|I have an interest in long-distance sailing and subscribe to several forums on cruising in foreign waters. One of the forums has new reports of Chavez being angry that the wealthy are depriving the working class of beach front property in Las Aves (an island chain belonging to Venezuela). Here are some excerpts from a recent post by someone who was in the area:|
"I am just back from Las Aves. Things are changing (yet again) in the Venezuela out islands of Los Roques and Las Aves. As you saw in a recent post Chavez is on the path to expropriating yachts to use as ferry boats to move average Venezuelans to and from the Roques for a holiday. He has targeted private property on the islands as well as some of the small upscale hotels. The tourist industry there has already taken a hit last year because of a murder of a pregnant tourist for an iPod and computer. If you go to Los Roques avoid Holidays. Don't stay too long, you are likely to be reported, run off, or fined.
"The military bosses also have expensive sport fishers [expropriated] and come to the Aves for their fun. When they see too many yachts or fishermen populating their "territory", the command structure lights up for the next few months and things start changing.
"Additionally it is uncertain of the time required to get a Cruising Permit from the port captain – is it still in the neighborhood of a month to 6 weeks? It is still possible to do all of the checking in-and-out leg work yourself, but it is quite a time consuming task requiring many many copies of every document in every office.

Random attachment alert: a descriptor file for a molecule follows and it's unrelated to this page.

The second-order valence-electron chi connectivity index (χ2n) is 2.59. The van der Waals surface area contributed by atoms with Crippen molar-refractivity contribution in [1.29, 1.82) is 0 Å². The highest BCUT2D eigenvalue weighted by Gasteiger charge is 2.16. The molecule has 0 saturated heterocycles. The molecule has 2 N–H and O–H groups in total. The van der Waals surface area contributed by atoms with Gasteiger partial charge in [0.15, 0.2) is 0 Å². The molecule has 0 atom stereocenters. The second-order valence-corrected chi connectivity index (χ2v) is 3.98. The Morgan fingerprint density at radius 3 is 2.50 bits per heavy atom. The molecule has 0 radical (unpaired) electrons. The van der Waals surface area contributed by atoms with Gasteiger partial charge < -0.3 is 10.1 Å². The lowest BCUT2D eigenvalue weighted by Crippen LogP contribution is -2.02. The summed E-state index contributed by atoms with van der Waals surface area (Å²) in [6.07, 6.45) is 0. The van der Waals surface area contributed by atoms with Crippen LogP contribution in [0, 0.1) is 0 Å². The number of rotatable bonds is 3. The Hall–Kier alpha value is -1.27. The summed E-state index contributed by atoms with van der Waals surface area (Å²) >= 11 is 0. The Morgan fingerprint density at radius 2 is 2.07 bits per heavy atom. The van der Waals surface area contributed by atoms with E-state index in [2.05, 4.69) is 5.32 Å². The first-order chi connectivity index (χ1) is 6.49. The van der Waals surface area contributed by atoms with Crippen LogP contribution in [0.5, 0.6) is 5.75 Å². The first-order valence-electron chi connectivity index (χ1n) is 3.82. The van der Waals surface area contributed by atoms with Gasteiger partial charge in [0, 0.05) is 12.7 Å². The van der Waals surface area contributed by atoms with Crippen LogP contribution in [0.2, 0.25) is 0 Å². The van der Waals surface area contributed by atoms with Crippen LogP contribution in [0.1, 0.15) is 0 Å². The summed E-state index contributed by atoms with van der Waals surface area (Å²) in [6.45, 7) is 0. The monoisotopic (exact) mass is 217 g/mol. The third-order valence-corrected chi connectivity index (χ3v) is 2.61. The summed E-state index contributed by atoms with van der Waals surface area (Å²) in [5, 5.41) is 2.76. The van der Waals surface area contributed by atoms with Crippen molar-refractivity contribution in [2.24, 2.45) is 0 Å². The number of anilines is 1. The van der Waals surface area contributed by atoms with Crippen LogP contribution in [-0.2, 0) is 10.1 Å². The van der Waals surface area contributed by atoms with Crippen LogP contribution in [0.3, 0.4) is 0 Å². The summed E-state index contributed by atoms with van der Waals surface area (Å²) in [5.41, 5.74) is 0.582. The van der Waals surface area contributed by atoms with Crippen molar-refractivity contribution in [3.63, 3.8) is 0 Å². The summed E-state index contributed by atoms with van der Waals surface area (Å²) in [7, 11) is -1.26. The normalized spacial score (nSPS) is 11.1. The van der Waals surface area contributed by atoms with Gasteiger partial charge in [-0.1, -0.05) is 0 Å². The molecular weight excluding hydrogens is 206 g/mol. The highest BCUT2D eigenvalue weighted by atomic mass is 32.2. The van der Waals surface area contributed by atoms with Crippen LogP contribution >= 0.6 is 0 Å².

"Meanwhile, fishermen from Margarita, Tortuga and Los Roques have been coming to Barlovento to fish because the waters where they are from have declined in productivity. So they are fishing out the waters of Barlovento and Sotavento. The Guardia has periodically burned out their camps as well as expropriating their boats and crew to take them to Barlo to run off fishermen and yachts. (The boats are new molded fiberglass boats given to the fishermen along with new motors, by Chavez, which has enabled them to travel longer distances to fish out waters that were previously out of their range). So you can see government practices are sometimes conflicting."
The rule of law appears to be severely diminished in the day-to-day workings of Venezuela. To have something at all desirable is to be at risk. I'd suspect that the rate of deterioration is showing steeper decline and that system collapse will only be held off by foreign infusions.